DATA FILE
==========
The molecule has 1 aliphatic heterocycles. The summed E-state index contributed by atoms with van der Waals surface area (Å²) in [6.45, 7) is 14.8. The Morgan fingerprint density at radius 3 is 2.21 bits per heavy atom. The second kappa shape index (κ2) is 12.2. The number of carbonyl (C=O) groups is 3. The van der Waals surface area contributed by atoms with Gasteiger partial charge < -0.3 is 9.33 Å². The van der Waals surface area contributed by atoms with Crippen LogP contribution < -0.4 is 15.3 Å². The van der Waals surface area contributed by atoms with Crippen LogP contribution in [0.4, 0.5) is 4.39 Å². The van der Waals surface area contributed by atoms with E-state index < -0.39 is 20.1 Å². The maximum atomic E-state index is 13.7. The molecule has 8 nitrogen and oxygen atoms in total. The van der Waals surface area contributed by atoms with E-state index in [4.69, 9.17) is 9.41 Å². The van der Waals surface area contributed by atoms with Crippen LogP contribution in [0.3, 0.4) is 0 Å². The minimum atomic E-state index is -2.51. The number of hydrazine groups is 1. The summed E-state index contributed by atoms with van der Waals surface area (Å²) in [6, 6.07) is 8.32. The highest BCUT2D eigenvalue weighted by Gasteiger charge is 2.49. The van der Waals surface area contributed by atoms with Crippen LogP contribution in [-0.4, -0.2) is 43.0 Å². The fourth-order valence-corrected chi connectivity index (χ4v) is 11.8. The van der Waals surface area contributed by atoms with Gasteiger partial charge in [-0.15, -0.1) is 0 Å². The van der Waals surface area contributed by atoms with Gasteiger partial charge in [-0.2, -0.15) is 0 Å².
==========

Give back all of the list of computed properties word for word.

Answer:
The molecule has 1 aliphatic heterocycles. The summed E-state index contributed by atoms with van der Waals surface area (Å²) in [6.45, 7) is 14.8. The Morgan fingerprint density at radius 3 is 2.21 bits per heavy atom. The second kappa shape index (κ2) is 12.2. The number of carbonyl (C=O) groups is 3. The van der Waals surface area contributed by atoms with Gasteiger partial charge < -0.3 is 9.33 Å². The van der Waals surface area contributed by atoms with Crippen LogP contribution < -0.4 is 15.3 Å². The van der Waals surface area contributed by atoms with Crippen LogP contribution in [0.4, 0.5) is 4.39 Å². The van der Waals surface area contributed by atoms with E-state index < -0.39 is 20.1 Å². The maximum atomic E-state index is 13.7. The molecule has 8 nitrogen and oxygen atoms in total. The van der Waals surface area contributed by atoms with E-state index in [4.69, 9.17) is 9.41 Å². The van der Waals surface area contributed by atoms with Crippen LogP contribution in [0.3, 0.4) is 0 Å². The minimum atomic E-state index is -2.51. The number of hydrazine groups is 1. The summed E-state index contributed by atoms with van der Waals surface area (Å²) in [6, 6.07) is 8.32. The highest BCUT2D eigenvalue weighted by Gasteiger charge is 2.49. The van der Waals surface area contributed by atoms with Crippen LogP contribution in [-0.4, -0.2) is 43.0 Å². The fourth-order valence-corrected chi connectivity index (χ4v) is 11.8. The van der Waals surface area contributed by atoms with Gasteiger partial charge in [-0.15, -0.1) is 0 Å². The van der Waals surface area contributed by atoms with Gasteiger partial charge in [-0.2, -0.15) is 0 Å².